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I need to make a decision about a string based on the first character, and I have a method defined in this way:

(defn check-first [string]
  (case (get string 0)
    "+" 1
    "-" 2

Currently it always returns 3 even when the string starts with those characters. What am I doing wrong? Also, is there a more elegant way to implement this?

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3 Answers 3

up vote 8 down vote accepted
(get "foo" 0)
;; => \f

(get "foo" 0) returns a char, not a string, so, if you want to use your check-first, you'll need to replace the strings with characters.

(defn check-first [s]
  (case (first s) \+ 1, \- 2, 3))

By the way, Clojure Library Coding Standards recommend using s as the argument name for functions requiring string input.

If you would prefer to use strings in place of chars: (str (first "foo")) or (subs "foo" 0 1) => "f"

Alternatively, one could write a case-indexed macro.

The following is a quick hack, and provides no option for a default expression:

(defmacro case-indexed [expr & clauses]
  (list* 'case expr (interleave clauses (iterate inc 1))))

;; (case-indexed "foo" "bar" "baz" "foo") => 3
;; (case-indexed (+ 5 1) 3 4 5 6 7) => 4

(defn check-first [s]
  (case-indexed (first s)
    \+, \-, \*, \/))

I don't think I'd separate the clauses like this - it was just to keep the answer more concise.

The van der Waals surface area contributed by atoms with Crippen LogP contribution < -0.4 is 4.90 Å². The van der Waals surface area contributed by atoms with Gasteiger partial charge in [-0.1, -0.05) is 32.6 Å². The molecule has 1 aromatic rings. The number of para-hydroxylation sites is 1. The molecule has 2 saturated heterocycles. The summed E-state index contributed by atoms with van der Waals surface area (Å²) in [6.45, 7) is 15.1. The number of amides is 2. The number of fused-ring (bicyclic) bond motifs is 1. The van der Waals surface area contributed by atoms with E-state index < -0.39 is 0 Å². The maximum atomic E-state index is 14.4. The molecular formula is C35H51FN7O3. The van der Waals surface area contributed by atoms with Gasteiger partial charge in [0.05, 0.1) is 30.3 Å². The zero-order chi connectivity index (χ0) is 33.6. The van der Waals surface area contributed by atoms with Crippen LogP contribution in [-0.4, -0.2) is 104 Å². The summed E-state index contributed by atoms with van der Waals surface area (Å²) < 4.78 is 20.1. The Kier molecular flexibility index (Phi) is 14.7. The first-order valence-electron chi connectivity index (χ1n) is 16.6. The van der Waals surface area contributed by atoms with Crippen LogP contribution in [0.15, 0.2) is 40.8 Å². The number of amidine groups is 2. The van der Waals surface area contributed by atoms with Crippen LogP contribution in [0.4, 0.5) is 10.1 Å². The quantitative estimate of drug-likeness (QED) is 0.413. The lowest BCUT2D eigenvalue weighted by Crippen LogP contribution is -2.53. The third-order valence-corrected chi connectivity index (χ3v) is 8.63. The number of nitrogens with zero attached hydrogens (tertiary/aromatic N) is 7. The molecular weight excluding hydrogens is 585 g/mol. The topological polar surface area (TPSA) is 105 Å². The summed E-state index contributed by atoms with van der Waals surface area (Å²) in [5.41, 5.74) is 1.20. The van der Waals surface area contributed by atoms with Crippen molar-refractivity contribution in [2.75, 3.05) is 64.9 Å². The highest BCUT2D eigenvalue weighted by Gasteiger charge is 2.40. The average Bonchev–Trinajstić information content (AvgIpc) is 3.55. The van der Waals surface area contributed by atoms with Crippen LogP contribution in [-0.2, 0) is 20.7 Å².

I'd recommend extending case-indexed for default expressions if one were to use this, though. Also, check-first seems too general a name for this function; I've no better suggestions, but I'd think about changing it. (assuming it wasn't made-up for the purpose of this question.)

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You can keep what you have and use Java's substring method in your case condition:

(defn check-first [s]
  (case (.substring s 0 1)
    "+" 1
    "-" 2

Edit: Just noticed that MayDaniel had already mentioned subs, which works the same way as .substring. Sorry, it's early here...

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Did you mean to use cond?


(def x 10)
(< x 0) (println "Negative!")
(= x 0) (println "Zero!"))
; => nil

(< x 0) (println "Negative!")
(= x 0) (println "Zero!")
:default (println "Positive!"))
; => Positive!
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No, 1) the OP has a string, not a numeric 2) case is more appropriate for finite sets such as this. –  Brad Koch Apr 25 '14 at 18:11

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